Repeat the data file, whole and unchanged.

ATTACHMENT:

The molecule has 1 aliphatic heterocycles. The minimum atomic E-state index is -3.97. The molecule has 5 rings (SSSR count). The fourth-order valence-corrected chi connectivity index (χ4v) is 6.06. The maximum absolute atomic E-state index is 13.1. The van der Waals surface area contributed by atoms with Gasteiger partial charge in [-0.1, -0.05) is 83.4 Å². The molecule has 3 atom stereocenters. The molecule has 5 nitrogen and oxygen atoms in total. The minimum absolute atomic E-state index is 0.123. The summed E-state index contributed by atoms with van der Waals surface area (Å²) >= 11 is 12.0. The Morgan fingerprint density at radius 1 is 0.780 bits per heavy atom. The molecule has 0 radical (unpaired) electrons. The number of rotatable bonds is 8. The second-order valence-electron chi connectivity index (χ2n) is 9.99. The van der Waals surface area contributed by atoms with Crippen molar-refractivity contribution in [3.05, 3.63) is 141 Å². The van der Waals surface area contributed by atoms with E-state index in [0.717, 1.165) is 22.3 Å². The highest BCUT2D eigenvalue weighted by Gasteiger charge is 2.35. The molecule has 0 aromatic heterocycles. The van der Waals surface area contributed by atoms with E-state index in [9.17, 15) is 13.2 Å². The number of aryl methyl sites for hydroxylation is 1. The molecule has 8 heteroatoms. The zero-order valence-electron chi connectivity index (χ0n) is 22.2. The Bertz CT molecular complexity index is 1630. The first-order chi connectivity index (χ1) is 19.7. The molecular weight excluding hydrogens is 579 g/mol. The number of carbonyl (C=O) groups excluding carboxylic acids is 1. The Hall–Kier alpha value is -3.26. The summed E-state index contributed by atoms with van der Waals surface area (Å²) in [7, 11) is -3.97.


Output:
The molecule has 1 aliphatic heterocycles. The minimum atomic E-state index is -3.97. The molecule has 5 rings (SSSR count). The fourth-order valence-corrected chi connectivity index (χ4v) is 6.06. The maximum absolute atomic E-state index is 13.1. The van der Waals surface area contributed by atoms with Gasteiger partial charge in [-0.1, -0.05) is 83.4 Å². The molecule has 3 atom stereocenters. The molecule has 5 nitrogen and oxygen atoms in total. The minimum absolute atomic E-state index is 0.123. The summed E-state index contributed by atoms with van der Waals surface area (Å²) >= 11 is 12.0. The Morgan fingerprint density at radius 1 is 0.780 bits per heavy atom. The molecule has 0 radical (unpaired) electrons. The number of rotatable bonds is 8. The second-order valence-electron chi connectivity index (χ2n) is 9.99. The van der Waals surface area contributed by atoms with Crippen molar-refractivity contribution in [3.05, 3.63) is 141 Å². The van der Waals surface area contributed by atoms with E-state index in [0.717, 1.165) is 22.3 Å². The highest BCUT2D eigenvalue weighted by Gasteiger charge is 2.35. The molecule has 0 aromatic heterocycles. The van der Waals surface area contributed by atoms with E-state index in [9.17, 15) is 13.2 Å². The number of aryl methyl sites for hydroxylation is 1. The molecule has 8 heteroatoms. The zero-order valence-electron chi connectivity index (χ0n) is 22.2. The Bertz CT molecular complexity index is 1630. The first-order chi connectivity index (χ1) is 19.7. The molecular weight excluding hydrogens is 579 g/mol. The number of carbonyl (C=O) groups excluding carboxylic acids is 1. The Hall–Kier alpha value is -3.26. The summed E-state index contributed by atoms with van der Waals surface area (Å²) in [7, 11) is -3.97.